One [mistake] is that we have always seen ourselves as working in defense of the weak and marginalized, as advocating for people who have no voice and are victims of social injustice. That’s a wonderful starting point, but I want to say this: that we, on behalf (and with the excuse) of that, have mainly set up a protection system, a system of privileges, for a part of this country—and a rather dark one—which seems to be held together by mediocrity and a certain inclination to servility. I don’t know how this happened, but it happened.
We thought, with regard to the defense of the weak, that we might achieve it only by somehow blocking the system on a stable net of rights and defenses. I, along with others, now know that the best thing you can do for the weak is to let him have a dynamic system, not a blocked one. It’s not true that risk hits the weak; risk is a chance for the weak. A blocked system blocks a country, blocks the economic growth, the enthusiasm, the hope, and the options of revenge. It blocks social mobility and capabilities. It is an asphyxial system, and the rich suffers from asphyxia, but not very much, while the poor dies from it. [IL FOGLIO, November 1, 2001, in Italian]
There is much of my own story and political views in these lines—I could write a book on Why-I-used-to-be-a-leftist-but-not-any-more—but that’s not the point. The point is that the Italian left—along with (if not more than) that of many other Western countries—is exactly as Baricco describes it, with its original sin and its deleterious effects throughout the history of this country. This, if we limit our field of vision to the near future of post-Berlusconi Italy, should lead us all to worry about the prospect of having the country being led by the left. After all, if there is one thing many Italians should fear more than the current government it is the available alternatives. And that’s what actually happens…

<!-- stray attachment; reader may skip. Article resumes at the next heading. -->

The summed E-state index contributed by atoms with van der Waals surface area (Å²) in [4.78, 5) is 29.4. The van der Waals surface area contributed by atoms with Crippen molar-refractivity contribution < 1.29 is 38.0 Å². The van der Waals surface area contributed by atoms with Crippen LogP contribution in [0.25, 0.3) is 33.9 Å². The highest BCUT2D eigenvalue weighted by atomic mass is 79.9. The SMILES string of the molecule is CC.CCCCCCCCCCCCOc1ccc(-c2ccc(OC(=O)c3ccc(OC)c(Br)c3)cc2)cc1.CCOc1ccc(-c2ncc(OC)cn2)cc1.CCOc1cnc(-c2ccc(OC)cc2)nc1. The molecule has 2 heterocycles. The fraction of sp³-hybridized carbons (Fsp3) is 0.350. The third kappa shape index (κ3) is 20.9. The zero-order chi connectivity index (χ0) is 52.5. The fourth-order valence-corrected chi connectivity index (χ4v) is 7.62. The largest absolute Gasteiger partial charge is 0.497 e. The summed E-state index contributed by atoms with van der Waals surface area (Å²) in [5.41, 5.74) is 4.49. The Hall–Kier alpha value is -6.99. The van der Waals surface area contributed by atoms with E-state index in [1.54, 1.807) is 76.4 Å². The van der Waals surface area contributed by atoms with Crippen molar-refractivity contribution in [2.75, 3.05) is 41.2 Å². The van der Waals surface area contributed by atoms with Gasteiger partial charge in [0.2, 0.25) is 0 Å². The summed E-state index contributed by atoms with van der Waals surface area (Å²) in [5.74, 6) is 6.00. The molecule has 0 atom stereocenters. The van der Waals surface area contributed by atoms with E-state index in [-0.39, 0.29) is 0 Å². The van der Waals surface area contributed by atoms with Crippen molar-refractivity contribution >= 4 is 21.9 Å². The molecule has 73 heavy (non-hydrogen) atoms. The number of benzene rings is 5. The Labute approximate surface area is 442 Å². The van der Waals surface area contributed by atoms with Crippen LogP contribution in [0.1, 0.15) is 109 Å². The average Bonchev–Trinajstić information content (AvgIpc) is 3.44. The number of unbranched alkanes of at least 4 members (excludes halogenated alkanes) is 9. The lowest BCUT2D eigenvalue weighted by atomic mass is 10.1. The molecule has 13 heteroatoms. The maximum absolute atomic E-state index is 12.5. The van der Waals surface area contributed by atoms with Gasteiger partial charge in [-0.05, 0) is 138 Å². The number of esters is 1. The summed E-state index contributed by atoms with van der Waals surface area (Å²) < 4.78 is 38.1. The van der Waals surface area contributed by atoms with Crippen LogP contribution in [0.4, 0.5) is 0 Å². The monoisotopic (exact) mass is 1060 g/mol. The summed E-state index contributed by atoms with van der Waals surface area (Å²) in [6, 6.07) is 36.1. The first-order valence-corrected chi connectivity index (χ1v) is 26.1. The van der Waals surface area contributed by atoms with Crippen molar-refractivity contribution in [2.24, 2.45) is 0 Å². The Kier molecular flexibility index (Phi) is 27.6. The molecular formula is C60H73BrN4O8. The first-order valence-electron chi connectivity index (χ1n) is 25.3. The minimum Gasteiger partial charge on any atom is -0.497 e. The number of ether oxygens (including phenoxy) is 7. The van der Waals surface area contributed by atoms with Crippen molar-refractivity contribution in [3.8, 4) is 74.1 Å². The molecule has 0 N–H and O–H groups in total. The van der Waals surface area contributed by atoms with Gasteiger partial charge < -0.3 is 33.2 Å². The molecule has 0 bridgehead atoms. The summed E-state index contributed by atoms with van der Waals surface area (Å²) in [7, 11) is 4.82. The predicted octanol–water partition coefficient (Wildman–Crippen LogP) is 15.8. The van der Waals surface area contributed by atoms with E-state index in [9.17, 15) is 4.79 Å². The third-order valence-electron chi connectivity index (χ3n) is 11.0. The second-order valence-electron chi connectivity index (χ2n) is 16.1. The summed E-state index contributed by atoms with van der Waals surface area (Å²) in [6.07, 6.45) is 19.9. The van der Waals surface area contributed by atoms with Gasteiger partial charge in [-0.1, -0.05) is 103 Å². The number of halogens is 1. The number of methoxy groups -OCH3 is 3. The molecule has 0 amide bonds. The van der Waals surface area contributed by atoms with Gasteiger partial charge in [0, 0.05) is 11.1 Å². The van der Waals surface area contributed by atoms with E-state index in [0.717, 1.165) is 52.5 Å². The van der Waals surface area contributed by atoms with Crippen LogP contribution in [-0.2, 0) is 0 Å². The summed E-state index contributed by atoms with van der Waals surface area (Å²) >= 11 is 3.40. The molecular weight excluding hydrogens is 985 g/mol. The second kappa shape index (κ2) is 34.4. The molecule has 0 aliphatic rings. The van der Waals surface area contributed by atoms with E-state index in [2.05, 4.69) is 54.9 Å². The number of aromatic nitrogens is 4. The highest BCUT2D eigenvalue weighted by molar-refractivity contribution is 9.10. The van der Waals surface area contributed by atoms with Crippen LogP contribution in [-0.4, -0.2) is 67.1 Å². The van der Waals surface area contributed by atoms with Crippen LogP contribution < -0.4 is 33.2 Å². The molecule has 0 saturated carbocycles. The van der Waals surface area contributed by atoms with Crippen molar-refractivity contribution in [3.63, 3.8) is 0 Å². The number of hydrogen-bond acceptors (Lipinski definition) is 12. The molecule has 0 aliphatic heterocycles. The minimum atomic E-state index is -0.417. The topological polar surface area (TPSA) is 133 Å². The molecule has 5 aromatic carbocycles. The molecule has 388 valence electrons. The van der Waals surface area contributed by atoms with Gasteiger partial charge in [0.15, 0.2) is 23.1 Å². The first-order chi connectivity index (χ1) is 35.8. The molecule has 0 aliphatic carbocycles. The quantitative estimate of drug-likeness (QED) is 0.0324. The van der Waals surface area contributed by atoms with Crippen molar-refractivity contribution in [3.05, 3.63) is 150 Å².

“We are in a situation where we are without a government, but also without an opposition, and that is the trouble of the Italian political system today,” said Sergio Fabbrini, Director of the Luiss School of Government and Professor of Political Science and International Relations at LUISS Guido Carli in Rome.
Mr. Fabbrini said that even with open opposition to Mr. Berlusconi from Confindustria, the Italian business lobby, the Roman Catholic Church and several major newspapers that have been calling for his resignation on almost a daily basis, “voters don’t trust the opposition.” Many Italians believe that they, too, would not be able to make the tough choices needed to pull Italy out of the cross hairs of the financial markets.
Mr. Berlusconi’s “strength is the weakness of his rivals,” he said. “This is a stalemate.” [NYT, October 27, 2011]
Good for him, bad for us. But then again, it wouldn’t be necessary to hand over the country to the left in order to get rid of Berlusconi, if only Silvio could realize that—if I may take the liberty of quoting John 11:50—it is expedient for us, that one man die for the people, and that the whole nation not perish. Yes, Italy first, if possible. But, hey, don’t misinterpret, long life to Berlusconi, and may God bless and protect Italy from its enemies (wherever they hide)!